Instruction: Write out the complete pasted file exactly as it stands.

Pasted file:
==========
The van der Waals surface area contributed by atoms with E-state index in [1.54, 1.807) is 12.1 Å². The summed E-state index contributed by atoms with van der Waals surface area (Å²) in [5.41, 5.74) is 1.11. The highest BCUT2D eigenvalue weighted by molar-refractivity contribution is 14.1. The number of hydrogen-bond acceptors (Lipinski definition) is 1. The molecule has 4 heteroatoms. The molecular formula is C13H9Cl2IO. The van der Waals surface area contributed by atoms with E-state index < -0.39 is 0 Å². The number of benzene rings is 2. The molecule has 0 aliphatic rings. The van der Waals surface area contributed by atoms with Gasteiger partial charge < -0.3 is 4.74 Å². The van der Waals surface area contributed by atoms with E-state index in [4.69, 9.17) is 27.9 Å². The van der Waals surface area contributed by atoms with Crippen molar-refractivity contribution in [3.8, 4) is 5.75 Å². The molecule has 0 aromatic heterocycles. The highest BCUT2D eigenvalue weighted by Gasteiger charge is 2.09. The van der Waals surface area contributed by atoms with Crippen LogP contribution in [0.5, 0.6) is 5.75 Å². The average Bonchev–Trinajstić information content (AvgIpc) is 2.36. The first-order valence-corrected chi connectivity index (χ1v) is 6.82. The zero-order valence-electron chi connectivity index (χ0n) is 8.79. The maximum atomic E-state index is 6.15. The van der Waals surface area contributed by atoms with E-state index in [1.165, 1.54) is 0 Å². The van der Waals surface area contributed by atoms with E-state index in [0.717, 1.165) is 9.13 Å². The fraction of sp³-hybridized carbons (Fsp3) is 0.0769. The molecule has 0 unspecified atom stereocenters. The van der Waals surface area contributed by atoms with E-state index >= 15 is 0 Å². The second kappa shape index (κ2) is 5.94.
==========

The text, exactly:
The van der Waals surface area contributed by atoms with E-state index in [1.54, 1.807) is 12.1 Å². The summed E-state index contributed by atoms with van der Waals surface area (Å²) in [5.41, 5.74) is 1.11. The highest BCUT2D eigenvalue weighted by molar-refractivity contribution is 14.1. The number of hydrogen-bond acceptors (Lipinski definition) is 1. The molecule has 4 heteroatoms. The molecular formula is C13H9Cl2IO. The van der Waals surface area contributed by atoms with E-state index < -0.39 is 0 Å². The number of benzene rings is 2. The molecule has 0 aliphatic rings. The van der Waals surface area contributed by atoms with Gasteiger partial charge < -0.3 is 4.74 Å². The van der Waals surface area contributed by atoms with E-state index in [4.69, 9.17) is 27.9 Å². The van der Waals surface area contributed by atoms with Crippen molar-refractivity contribution in [3.8, 4) is 5.75 Å². The molecule has 0 aromatic heterocycles. The highest BCUT2D eigenvalue weighted by Gasteiger charge is 2.09. The van der Waals surface area contributed by atoms with Crippen LogP contribution in [0.5, 0.6) is 5.75 Å². The average Bonchev–Trinajstić information content (AvgIpc) is 2.36. The first-order valence-corrected chi connectivity index (χ1v) is 6.82. The zero-order valence-electron chi connectivity index (χ0n) is 8.79. The maximum atomic E-state index is 6.15. The van der Waals surface area contributed by atoms with E-state index in [1.165, 1.54) is 0 Å². The van der Waals surface area contributed by atoms with E-state index in [0.717, 1.165) is 9.13 Å². The fraction of sp³-hybridized carbons (Fsp3) is 0.0769. The molecule has 0 unspecified atom stereocenters. The van der Waals surface area contributed by atoms with E-state index >= 15 is 0 Å². The second kappa shape index (κ2) is 5.94.